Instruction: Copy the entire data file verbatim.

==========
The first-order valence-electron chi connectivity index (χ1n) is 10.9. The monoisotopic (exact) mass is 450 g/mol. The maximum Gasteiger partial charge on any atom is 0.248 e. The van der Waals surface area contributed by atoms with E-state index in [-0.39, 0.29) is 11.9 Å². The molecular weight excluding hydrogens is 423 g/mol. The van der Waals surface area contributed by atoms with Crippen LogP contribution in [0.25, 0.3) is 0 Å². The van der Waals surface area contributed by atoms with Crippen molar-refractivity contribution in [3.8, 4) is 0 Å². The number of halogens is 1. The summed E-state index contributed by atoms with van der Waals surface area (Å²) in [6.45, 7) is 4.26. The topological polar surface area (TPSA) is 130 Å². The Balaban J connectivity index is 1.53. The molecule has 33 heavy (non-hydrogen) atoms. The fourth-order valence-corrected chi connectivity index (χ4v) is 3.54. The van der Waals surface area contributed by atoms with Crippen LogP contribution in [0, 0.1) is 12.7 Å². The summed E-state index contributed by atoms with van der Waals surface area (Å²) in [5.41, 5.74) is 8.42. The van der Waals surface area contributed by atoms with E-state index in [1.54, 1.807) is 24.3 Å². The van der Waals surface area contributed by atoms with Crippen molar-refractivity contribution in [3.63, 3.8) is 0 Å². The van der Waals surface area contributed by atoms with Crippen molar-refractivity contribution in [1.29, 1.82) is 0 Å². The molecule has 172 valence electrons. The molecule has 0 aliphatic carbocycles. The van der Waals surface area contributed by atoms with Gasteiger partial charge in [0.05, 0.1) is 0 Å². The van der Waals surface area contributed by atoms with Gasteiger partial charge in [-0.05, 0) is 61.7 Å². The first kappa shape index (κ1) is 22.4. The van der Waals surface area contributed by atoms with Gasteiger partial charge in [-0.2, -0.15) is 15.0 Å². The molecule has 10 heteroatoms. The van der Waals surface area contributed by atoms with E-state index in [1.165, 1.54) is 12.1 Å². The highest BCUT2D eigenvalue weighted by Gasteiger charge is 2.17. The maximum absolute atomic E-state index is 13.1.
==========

The first-order valence-electron chi connectivity index (χ1n) is 10.9. The monoisotopic (exact) mass is 450 g/mol. The maximum Gasteiger partial charge on any atom is 0.248 e. The van der Waals surface area contributed by atoms with E-state index in [-0.39, 0.29) is 11.9 Å². The molecular weight excluding hydrogens is 423 g/mol. The van der Waals surface area contributed by atoms with Crippen LogP contribution in [0.25, 0.3) is 0 Å². The van der Waals surface area contributed by atoms with Crippen molar-refractivity contribution in [3.8, 4) is 0 Å². The number of halogens is 1. The summed E-state index contributed by atoms with van der Waals surface area (Å²) in [6.45, 7) is 4.26. The topological polar surface area (TPSA) is 130 Å². The Balaban J connectivity index is 1.53. The molecule has 33 heavy (non-hydrogen) atoms. The fourth-order valence-corrected chi connectivity index (χ4v) is 3.54. The van der Waals surface area contributed by atoms with Crippen LogP contribution in [0, 0.1) is 12.7 Å². The summed E-state index contributed by atoms with van der Waals surface area (Å²) in [5.41, 5.74) is 8.42. The van der Waals surface area contributed by atoms with E-state index in [1.54, 1.807) is 24.3 Å². The van der Waals surface area contributed by atoms with Crippen molar-refractivity contribution in [3.63, 3.8) is 0 Å². The van der Waals surface area contributed by atoms with Crippen molar-refractivity contribution in [1.29, 1.82) is 0 Å². The molecule has 172 valence electrons. The molecule has 0 aliphatic carbocycles. The van der Waals surface area contributed by atoms with Gasteiger partial charge in [0.05, 0.1) is 0 Å². The van der Waals surface area contributed by atoms with Gasteiger partial charge in [-0.05, 0) is 61.7 Å². The first kappa shape index (κ1) is 22.4. The van der Waals surface area contributed by atoms with Gasteiger partial charge in [-0.2, -0.15) is 15.0 Å². The molecule has 10 heteroatoms. The van der Waals surface area contributed by atoms with E-state index in [1.165, 1.54) is 12.1 Å². The highest BCUT2D eigenvalue weighted by Gasteiger charge is 2.17. The maximum absolute atomic E-state index is 13.1.